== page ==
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I remain of the view that the “consensus” opinion is that equity markets will retest the March lows. That consensus opinion is also confirmed by record cash levels.
To be very clear, there is a tonne of cash sitting on the sidelines, waiting for a better buying opportunity. The chart below shows US money market assets are now the highest ever.
No doubt, there were a multitude of reasons in February and March for investors to rush out of risk assets and into cash, yet as we get closer each day to the removal of some restrictions, the economy is expected to see cash come back into risk asset from the sidelines.
Central banks and governments have also taken unprecedented action in unprecedented time. Yes, COVID 19 is an unprecedented problem but we now have the fiscal spending response and central banks are fully deployed, using tools they didn’t even deploy in the GFC.
These massive asset purchase programs (QE) are now larger in terms of demand than what is expected to be issued by sovereigns, mortgages and credit in 2019. In other words, fixed interest markets in aggregate will shrink as central banks soak up supply. This will almost certainly mean that bond yields stay at record lows, or even lower, and that will support long duration equity valuations. It will also further drive demand for equity dividend yield from those who require income to live.
With stability and fixed income markets, a bounce in equities and the worst of COVID 19 lockdown related economic interruption behind us, my view is to look to 2H 2019 and where you want to be invested.
Interestingly, that is a contrarian view as the majority of equity market investors are running large cash positions and in the case of the hedge fund community, very cautious net exposure.
A variety of measures suggest continued investor caution. This is understandable, given 2Q20 will be one of the worst quarters for growth in economic history. But it also suggests that the bar for ‘good’ news may be low, much lower than it would otherwise be. When positioning is this cautious news flow only needs to get “less worse”…That is clearly happening right now.
Hedge Fund net leverage is low, especially in the US.
I find this such a bullish set up: record low interest rates, record central bank asset purchases, record fiscal spending, record cash levels and very cautious investors.
Of course, however, we currently have a record rise in unemployment and record economic disruption. We also have sharp falls in corporate profitability.
However, are the falls in corporate profitability, particularly in large cap US technology stocks, over-estimated?
I believe they are and Alphabet (GOOGL), parent company of Google and YouTube, confirmed that on Tuesday night, with earnings that were significantly better than lowered analyst expectations.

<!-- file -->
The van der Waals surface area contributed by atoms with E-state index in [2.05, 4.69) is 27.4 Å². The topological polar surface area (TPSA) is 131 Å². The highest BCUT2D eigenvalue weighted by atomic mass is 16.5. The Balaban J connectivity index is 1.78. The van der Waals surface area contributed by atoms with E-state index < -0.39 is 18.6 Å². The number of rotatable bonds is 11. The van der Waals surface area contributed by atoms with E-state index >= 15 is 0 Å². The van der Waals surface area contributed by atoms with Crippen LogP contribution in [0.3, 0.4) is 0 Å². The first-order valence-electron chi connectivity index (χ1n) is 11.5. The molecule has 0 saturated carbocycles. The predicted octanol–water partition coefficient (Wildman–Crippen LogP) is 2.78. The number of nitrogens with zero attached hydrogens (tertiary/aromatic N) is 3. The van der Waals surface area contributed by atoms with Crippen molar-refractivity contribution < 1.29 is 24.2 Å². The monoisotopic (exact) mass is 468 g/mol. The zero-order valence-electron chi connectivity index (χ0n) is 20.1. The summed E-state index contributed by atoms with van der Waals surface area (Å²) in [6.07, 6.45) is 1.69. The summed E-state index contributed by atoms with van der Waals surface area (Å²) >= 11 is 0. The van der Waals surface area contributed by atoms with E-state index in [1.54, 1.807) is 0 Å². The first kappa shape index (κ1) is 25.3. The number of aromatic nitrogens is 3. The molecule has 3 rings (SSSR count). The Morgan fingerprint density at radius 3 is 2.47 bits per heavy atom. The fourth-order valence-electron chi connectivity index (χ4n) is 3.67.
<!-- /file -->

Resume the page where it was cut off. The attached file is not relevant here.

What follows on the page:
The question that has to be asked is if big cap US tech companies are the new “defensives”? It’s starting to appear so and this week we will get more earnings evidence from Amazon, Microsoft and Facebook to name a few key ones.
All I know is in a post COVID-19 world, these major US technology businesses are even more important in our day to day lives. It’s also worth remembering they have the best balance sheets on the planet and won’t be coming to investors seeking new equity. If anything, they continue on with their massive share buyback programs.
In terms of a world leading company, you want to own coming out the other side of COVID 19, Alphabet (GOOG.US) is a clear standout.
To put GOOG’s balance sheet in context, they have US $117B in cash. That is A$180b Australian Dollars, more than A$50b more than the Australian Government just spent on the Job keeper initiative!
They are also buying back SU$8.5B of stock per quarter, funded broadly from free cash flow.
I thought I’d provide you with a high-level summary of GOOG’s results to remind you what an amazing business this is. This is why you need to have some overseas investments. GOOG is my 2nd largest investment.
Here are 4 main points from the Alphabet result & management call:
1. Revenue growth for the quarter was better than expected: we hit the numbers hard from mid-February. In reality, the real slowdown only came from the first week of March and accelerated into the final weeks. Reported revenue growth came in at 13.3%, with FX roughly a 2% headwind. To be a bit more granular:
a) Search revenue was up by 8.7%, but exited March being down ‘mid-teens’. That implies revenues were growing about 20% YoY in January and February – in line with the long-term trend and our expectation. More importantly (and you can time the spike in the A/H trading to when this comment was made at 40 minutes): “…based on our estimates from the end of March through last week for Search, we haven’t seen further deterioration in the percentage of year-on-year revenue declines.” Basically, if down mid-teens is as bad as it gets, everyone was far too bearish on the collapse in demand. Management guided against extrapolating this too much, but I saw 1Q20 numbers as low as -30%; we were -20%. I have adjusted our 2Q expectation up strongly (now -20% – still implying some deterioration – vs. previously -28%), but it does not change much to the present value of the firm in the long run.